64.9% of IT leaders say the cloud is as secure or more secure than on-premises software
Systems of record are the next wave of cloud adoption In 2011, Geoffrey Moore introduced the concept of systems of engagement and predicted they would be the next wave in enterprise IT. Systems of record, which capture every dimension of data relevant to a company and process that data, were the focus of information technology initiatives last century. The new focus, he said, was on systems of engagement that enabled greater collaboration and communication. These new tools allow users to share files and information and communicate in real time via video and chat, and they were built from the ground up to run in the cloud. Fast-forward a couple years and Moore’s prediction appears prescient. Companies have invested in a new generation of communication and collaboration tools that are cloud-native. However, as more companies experience the benefits of cloud computing, they are beginning to look toward extending these benefits to their systems of record. Systems of record, far from being left behind in legacy on-premises data centers, are starting to move to the cloud. The most common system of record to be deployed in the cloud today is customer relationship management (CRM) solutions but nearly one third of companies plan to migrate their accounting/finance, HRM, and IT service management systems to the cloud. Companies with a CISO are more prepared for a cyber attack Companies with an executive in charge of information security, known as the chief information security officer (CISO), are more confident about their internal strategy to operationalize threat data. One of the reasons that companies with a CISO may be more confident is that they are more likely to have an incident response plan. Across all companies, 82.2% have some form of an incident response plan that details how the company would respond to a serious breach, including security remediation, legal, public relations, and customer support. However, fewer than half of these companies have a complete plan that covers all of these areas. Just 19.0% of companies without a CISO have a complete incident response plan. However, 53.8% of companies with a CISO have a complete incident response plan. Companies with a CISO are also more likely to have cyber insurance to protect against the cost of a data breach. Across all companies, 24.6% have cyber insurance. However, just 17.2% of companies without a CISO have insurance compared with 29.2% of companies with a CISO. This insurance can help pay for the cost of a major cyber attack. Following the Target credit card breach in 2013, the company’s insurance covered $90 million of the $264 million cost related to the attack.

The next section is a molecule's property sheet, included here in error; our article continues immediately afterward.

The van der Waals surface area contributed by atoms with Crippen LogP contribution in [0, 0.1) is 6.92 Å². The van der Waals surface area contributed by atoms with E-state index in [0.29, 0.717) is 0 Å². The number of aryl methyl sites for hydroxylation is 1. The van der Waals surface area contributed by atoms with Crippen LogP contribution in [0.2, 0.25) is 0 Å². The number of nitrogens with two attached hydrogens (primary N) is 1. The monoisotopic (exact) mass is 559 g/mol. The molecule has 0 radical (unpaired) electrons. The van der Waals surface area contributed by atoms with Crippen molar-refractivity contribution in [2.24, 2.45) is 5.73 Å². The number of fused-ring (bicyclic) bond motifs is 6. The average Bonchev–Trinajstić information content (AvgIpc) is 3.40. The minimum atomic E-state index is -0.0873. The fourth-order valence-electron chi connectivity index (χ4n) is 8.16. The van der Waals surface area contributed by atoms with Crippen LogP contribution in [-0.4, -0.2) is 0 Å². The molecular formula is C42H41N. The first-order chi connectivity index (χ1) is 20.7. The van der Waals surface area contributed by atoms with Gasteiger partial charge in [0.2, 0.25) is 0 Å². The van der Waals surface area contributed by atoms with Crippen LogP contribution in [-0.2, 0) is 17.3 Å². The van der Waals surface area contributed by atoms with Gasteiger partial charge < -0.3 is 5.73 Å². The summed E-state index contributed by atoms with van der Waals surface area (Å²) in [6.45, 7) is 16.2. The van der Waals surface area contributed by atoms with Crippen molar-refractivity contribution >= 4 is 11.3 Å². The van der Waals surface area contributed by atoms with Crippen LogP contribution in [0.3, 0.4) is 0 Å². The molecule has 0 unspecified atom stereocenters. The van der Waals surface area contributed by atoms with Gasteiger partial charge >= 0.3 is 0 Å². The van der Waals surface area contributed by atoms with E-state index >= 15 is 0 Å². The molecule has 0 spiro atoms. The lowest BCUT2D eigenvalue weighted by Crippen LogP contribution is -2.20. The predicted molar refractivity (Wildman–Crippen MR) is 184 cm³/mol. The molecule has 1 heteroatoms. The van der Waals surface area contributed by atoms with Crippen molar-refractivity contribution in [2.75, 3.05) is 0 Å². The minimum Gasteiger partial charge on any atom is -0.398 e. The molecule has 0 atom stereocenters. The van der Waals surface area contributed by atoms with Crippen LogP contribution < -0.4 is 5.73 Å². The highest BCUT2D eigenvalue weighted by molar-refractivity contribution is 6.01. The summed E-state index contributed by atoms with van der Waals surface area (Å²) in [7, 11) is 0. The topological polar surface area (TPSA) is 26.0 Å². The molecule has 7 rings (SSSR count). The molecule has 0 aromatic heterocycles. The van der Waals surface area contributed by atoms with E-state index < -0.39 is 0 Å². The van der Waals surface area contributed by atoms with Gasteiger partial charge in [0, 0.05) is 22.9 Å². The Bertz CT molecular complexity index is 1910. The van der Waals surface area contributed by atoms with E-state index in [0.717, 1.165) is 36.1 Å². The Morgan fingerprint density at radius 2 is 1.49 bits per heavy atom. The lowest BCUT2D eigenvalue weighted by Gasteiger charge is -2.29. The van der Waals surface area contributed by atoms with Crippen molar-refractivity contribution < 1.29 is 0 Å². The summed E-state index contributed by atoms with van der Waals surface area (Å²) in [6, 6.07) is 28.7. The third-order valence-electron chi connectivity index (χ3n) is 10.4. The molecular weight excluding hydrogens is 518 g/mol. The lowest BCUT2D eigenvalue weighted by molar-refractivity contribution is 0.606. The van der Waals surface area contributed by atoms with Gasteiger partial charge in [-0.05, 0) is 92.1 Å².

14% of companies would pay a ransom of $1+ million to prevent the release of data stolen by hackers
53.8% of companies with a CISO have a complete incident response plan vs 19.0% of companies without a CISO